American Gigolo

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Synopsis

Paul Schrader, hot off writing the scripts for Martin Scorsese’s immortal classics Taxi Driver and Raging Bull, stepped into the director’s chair for the third time with 1980’s American Gigolo, a gripping tale of intrigue and deception set against the backdrop of sultry late-70s Los Angeles and starring Richard Gere in a breakthrough performance.

In a world of wealth and desire, high-end male escort Julian Kay (Gere) offers his love and attention to women in need. But when a client, the wife of a sadistic finance magnate, is found dead, all eyes turn to Julian as the prime suspect. Realizing he’s being framed, Julian races to prove his innocence, determined to unravel the mystery behind the setup. As he digs deeper into the case, he embarks on a journey that forces him to confront his own identity.

American Gigolo is a feast for the senses thanks to cinematography by John Bailey and costume design by Giorgio Armani, not to mention a soundtrack courtesy of “Father of Disco” Giorgio Moroder including the Grammy-nominated anthem “Call Me” by Blondie. Co-starring Lauren Hutton, Héctor Elizondo, and Bill Duke, American Gigolo is presented here in a brand new 4K remaster and packed with bonus features.

Picture 10/10

Arrow Video presents Paul Schrader’s ode to 80s shallowness, American Gigolo, in a brand new 4K UHD edition, newly restored from the 35mm original camera negative. The 2160p/24hz ultra-high-definition presentation is offered with Dolby Vision on a triple-layer disc in the film’s original aspect ratio of 1.85:1.

Arrow has truly outdone itself here: the presentation looks phenomenal. The restoration work has meticulously cleaned up nearly all signs of damage, leaving nothing of note behind, while the 4K scan has captured a breathtaking level of detail. The image is fairly grainy, but it’s rendered impeccably without any signs of macroblocking or noise.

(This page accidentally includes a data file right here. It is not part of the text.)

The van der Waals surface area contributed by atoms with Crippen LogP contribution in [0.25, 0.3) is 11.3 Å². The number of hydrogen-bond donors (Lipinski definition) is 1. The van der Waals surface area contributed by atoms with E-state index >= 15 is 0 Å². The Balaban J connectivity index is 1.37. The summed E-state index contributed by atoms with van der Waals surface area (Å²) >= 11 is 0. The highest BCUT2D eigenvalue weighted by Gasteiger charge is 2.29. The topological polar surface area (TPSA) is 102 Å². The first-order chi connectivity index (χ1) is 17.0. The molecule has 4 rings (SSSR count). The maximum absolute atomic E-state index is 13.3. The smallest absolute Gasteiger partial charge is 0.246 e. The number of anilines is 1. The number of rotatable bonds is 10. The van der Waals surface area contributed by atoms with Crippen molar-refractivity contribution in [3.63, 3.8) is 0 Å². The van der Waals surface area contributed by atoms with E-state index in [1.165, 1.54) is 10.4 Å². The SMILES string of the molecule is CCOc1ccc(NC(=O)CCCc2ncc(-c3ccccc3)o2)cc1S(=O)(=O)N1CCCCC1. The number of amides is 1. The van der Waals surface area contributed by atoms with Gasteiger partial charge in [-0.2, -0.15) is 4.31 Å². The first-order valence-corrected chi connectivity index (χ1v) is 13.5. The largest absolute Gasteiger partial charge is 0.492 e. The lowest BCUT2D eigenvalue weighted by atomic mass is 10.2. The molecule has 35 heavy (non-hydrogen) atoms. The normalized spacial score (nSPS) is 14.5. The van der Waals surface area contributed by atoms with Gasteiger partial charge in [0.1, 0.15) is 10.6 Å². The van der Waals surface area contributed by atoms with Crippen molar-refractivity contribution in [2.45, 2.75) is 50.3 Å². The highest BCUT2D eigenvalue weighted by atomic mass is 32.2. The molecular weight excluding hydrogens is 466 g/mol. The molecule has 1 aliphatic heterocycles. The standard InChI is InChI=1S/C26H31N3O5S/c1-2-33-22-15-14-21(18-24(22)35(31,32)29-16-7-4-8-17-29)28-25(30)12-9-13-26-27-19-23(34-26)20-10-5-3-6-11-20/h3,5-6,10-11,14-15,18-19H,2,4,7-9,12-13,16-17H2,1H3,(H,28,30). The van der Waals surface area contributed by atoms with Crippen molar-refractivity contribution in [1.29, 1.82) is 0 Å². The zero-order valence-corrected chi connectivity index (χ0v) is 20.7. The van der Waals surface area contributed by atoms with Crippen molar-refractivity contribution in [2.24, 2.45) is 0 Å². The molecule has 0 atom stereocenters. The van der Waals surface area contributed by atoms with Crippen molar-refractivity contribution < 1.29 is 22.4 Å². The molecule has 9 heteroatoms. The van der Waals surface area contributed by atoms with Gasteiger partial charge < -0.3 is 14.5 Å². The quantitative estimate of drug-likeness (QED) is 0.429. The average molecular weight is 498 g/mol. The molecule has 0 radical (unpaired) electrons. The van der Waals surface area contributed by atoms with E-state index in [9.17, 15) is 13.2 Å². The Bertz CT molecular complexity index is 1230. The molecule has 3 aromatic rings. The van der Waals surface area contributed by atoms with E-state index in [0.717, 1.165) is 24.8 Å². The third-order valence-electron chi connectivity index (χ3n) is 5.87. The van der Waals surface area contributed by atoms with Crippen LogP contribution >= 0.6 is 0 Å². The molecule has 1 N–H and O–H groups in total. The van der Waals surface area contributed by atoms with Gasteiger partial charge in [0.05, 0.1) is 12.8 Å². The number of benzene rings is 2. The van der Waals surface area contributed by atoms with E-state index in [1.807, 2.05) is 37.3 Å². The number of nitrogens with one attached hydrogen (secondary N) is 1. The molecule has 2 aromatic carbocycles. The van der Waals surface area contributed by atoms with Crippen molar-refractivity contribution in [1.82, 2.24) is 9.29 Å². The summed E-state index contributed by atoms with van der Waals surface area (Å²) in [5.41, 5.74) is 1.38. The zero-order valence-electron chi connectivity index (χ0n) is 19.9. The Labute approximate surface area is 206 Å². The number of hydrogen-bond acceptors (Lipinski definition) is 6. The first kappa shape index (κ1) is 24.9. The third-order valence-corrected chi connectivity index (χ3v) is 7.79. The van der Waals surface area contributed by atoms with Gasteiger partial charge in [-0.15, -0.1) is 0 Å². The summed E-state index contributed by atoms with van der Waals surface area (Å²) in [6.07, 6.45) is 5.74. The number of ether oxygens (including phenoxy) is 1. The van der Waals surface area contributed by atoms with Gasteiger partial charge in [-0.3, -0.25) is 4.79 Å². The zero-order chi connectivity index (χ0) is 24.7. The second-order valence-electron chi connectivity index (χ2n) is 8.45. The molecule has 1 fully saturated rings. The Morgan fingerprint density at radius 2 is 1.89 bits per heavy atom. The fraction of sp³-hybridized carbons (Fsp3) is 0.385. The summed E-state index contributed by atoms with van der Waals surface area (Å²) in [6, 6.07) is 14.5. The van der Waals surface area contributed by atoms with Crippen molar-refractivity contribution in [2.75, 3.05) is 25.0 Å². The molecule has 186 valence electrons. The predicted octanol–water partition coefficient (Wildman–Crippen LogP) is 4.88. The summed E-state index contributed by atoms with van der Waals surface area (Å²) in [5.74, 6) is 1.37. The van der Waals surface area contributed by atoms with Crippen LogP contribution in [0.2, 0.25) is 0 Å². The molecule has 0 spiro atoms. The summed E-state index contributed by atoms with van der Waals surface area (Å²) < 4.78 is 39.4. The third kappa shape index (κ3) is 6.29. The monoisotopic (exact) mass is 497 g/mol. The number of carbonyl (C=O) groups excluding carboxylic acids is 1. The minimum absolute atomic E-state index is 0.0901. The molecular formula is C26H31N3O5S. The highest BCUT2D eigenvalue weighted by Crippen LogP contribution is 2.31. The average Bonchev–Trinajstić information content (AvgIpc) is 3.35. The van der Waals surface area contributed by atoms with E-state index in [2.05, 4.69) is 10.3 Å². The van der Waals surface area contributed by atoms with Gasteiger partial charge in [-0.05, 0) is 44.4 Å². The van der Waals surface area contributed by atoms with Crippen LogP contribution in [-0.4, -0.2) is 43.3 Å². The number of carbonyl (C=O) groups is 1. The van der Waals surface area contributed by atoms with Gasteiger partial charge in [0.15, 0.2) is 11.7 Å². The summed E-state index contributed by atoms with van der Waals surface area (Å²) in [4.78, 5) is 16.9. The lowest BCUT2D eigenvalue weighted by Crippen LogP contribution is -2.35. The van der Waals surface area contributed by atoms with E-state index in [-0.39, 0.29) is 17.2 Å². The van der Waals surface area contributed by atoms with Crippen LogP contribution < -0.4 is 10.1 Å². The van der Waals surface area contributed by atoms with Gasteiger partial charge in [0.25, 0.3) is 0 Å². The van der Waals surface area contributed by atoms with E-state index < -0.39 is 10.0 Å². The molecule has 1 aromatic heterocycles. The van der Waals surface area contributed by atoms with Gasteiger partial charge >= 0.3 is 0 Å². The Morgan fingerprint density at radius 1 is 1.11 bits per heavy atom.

Colors look great, as do black levels, with HDR providing a beautiful enhancement. It’s used effectively without being too showy, working wonders with the film’s many darker moments. Nightclub sequences stand out best, with bright lights and rich shadows that maintain detail. All of this leads to an image with a wonderful film-like texture, making this one of Arrow’s best 4K presentations to date.

Audio 7/10

The film comes with the original monaural soundtrack presented in lossless PCM, alongside a remastered 5.1 surround presentation. I was happy with both. The 5.1 track is surprisingly effective and wisely limits most of the audio to the fronts. Club scenes, some ambient effects, and the film’s score and music (primarily Blondie’s "Call Me") are mixed well to the surrounds without coming off as unnatural or distracting. The range is also rather wide.

The mono soundtrack is admittedly narrower in range when compared to the 5.1 soundtrack, but it’s still no slouch in that area. Music is still fairly expansive, and dialogue is sharp and clear.

Both soundtracks are strong, so it will simply come down to personal preference.

Extras 8/10

Arrow presents a solid set of features, starting with a new audio commentary by film scholar Adrian Martin. Right from the start, Martin shares that he mentioned the film in one of his first articles about "misunderstood" and "underappreciated" films. His goal in this commentary is to explain why the film is a classic of its period. As someone who already appreciates the film, I didn't need convincing, but I'm unsure how persuasive this commentary will be for those who view it as one of Schrader’s weaker efforts.

Martin delves into the film's surface-level representation of everything, including its titular character, and examines its noir-like elements. He discusses the influence of other filmmakers, such as Godard, Ozu, and Bresson, and mentions The Conformist, a recurring reference throughout the features. However, Martin sometimes gets sidetracked by defending the film against accusations of homophobia, addressing specific criticisms, including those by film critic Robin Wood. Although he can be overly dismissive of what are fair criticisms, he still makes fair points, quoting Schrader where appropriate. This is definitely a topic worth addressing, though it ends up becoming a bit of a distraction that can lead the commentary down less interesting paths.